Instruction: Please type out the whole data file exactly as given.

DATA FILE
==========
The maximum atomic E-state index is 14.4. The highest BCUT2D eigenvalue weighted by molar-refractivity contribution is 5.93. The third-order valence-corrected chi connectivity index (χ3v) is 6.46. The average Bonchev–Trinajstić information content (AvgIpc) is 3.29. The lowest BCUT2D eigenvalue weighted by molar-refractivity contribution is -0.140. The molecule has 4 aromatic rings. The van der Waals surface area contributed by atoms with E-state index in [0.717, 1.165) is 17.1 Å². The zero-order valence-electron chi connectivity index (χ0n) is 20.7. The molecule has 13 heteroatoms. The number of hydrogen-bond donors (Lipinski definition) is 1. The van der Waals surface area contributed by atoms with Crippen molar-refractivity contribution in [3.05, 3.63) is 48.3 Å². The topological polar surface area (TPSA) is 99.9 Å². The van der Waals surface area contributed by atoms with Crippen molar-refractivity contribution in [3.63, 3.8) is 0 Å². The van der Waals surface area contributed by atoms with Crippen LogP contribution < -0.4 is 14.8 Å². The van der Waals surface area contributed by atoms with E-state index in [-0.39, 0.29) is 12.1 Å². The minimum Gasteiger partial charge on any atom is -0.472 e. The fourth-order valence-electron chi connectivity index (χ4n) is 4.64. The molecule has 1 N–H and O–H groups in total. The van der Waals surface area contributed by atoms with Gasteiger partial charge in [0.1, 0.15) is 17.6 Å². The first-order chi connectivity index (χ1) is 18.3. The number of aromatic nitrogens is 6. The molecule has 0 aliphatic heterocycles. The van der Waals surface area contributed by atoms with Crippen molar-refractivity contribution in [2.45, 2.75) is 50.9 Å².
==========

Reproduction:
The maximum atomic E-state index is 14.4. The highest BCUT2D eigenvalue weighted by molar-refractivity contribution is 5.93. The third-order valence-corrected chi connectivity index (χ3v) is 6.46. The average Bonchev–Trinajstić information content (AvgIpc) is 3.29. The lowest BCUT2D eigenvalue weighted by molar-refractivity contribution is -0.140. The molecule has 4 aromatic rings. The van der Waals surface area contributed by atoms with E-state index in [0.717, 1.165) is 17.1 Å². The zero-order valence-electron chi connectivity index (χ0n) is 20.7. The molecule has 13 heteroatoms. The number of hydrogen-bond donors (Lipinski definition) is 1. The van der Waals surface area contributed by atoms with Crippen molar-refractivity contribution in [3.05, 3.63) is 48.3 Å². The topological polar surface area (TPSA) is 99.9 Å². The van der Waals surface area contributed by atoms with Crippen molar-refractivity contribution in [3.63, 3.8) is 0 Å². The van der Waals surface area contributed by atoms with Crippen LogP contribution < -0.4 is 14.8 Å². The van der Waals surface area contributed by atoms with E-state index in [-0.39, 0.29) is 12.1 Å². The minimum Gasteiger partial charge on any atom is -0.472 e. The fourth-order valence-electron chi connectivity index (χ4n) is 4.64. The molecule has 1 N–H and O–H groups in total. The van der Waals surface area contributed by atoms with Gasteiger partial charge in [0.1, 0.15) is 17.6 Å². The first-order chi connectivity index (χ1) is 18.3. The number of aromatic nitrogens is 6. The molecule has 0 aliphatic heterocycles. The van der Waals surface area contributed by atoms with Crippen molar-refractivity contribution in [2.45, 2.75) is 50.9 Å².